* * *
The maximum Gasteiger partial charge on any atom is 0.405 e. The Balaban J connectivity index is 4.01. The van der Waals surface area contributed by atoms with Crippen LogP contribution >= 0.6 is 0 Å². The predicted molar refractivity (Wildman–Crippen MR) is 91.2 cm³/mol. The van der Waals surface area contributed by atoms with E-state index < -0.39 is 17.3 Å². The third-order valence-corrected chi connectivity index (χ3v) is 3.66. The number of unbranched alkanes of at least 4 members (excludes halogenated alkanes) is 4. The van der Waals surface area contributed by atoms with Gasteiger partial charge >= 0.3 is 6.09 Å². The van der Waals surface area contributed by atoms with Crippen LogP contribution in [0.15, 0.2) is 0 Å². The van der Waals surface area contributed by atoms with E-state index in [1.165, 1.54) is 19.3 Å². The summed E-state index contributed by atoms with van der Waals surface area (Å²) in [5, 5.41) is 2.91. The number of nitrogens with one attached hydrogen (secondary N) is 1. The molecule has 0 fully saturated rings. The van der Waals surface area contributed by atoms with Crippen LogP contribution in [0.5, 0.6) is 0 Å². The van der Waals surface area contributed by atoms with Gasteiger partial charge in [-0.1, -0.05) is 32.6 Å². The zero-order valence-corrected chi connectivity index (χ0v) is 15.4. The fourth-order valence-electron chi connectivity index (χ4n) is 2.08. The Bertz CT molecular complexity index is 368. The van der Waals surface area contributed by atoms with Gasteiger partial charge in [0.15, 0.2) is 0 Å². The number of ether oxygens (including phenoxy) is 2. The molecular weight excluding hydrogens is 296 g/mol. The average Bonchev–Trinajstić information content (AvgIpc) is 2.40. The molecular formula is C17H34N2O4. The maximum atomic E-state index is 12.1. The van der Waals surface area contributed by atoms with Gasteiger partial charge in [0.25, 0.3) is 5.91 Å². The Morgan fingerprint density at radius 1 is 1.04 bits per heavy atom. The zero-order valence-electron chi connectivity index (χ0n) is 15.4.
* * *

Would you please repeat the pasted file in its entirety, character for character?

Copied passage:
The maximum Gasteiger partial charge on any atom is 0.405 e. The Balaban J connectivity index is 4.01. The van der Waals surface area contributed by atoms with Crippen LogP contribution >= 0.6 is 0 Å². The predicted molar refractivity (Wildman–Crippen MR) is 91.2 cm³/mol. The van der Waals surface area contributed by atoms with E-state index < -0.39 is 17.3 Å². The third-order valence-corrected chi connectivity index (χ3v) is 3.66. The number of unbranched alkanes of at least 4 members (excludes halogenated alkanes) is 4. The van der Waals surface area contributed by atoms with Gasteiger partial charge >= 0.3 is 6.09 Å². The van der Waals surface area contributed by atoms with Crippen LogP contribution in [0.15, 0.2) is 0 Å². The van der Waals surface area contributed by atoms with E-state index in [1.165, 1.54) is 19.3 Å². The summed E-state index contributed by atoms with van der Waals surface area (Å²) in [5, 5.41) is 2.91. The number of nitrogens with one attached hydrogen (secondary N) is 1. The molecule has 0 fully saturated rings. The van der Waals surface area contributed by atoms with Crippen LogP contribution in [0.5, 0.6) is 0 Å². The van der Waals surface area contributed by atoms with Gasteiger partial charge in [-0.1, -0.05) is 32.6 Å². The zero-order valence-corrected chi connectivity index (χ0v) is 15.4. The fourth-order valence-electron chi connectivity index (χ4n) is 2.08. The Bertz CT molecular complexity index is 368. The van der Waals surface area contributed by atoms with Gasteiger partial charge in [0.15, 0.2) is 0 Å². The number of ether oxygens (including phenoxy) is 2. The molecular weight excluding hydrogens is 296 g/mol. The average Bonchev–Trinajstić information content (AvgIpc) is 2.40. The molecular formula is C17H34N2O4. The maximum atomic E-state index is 12.1. The van der Waals surface area contributed by atoms with Gasteiger partial charge in [0.25, 0.3) is 5.91 Å². The Morgan fingerprint density at radius 1 is 1.04 bits per heavy atom. The zero-order valence-electron chi connectivity index (χ0n) is 15.4.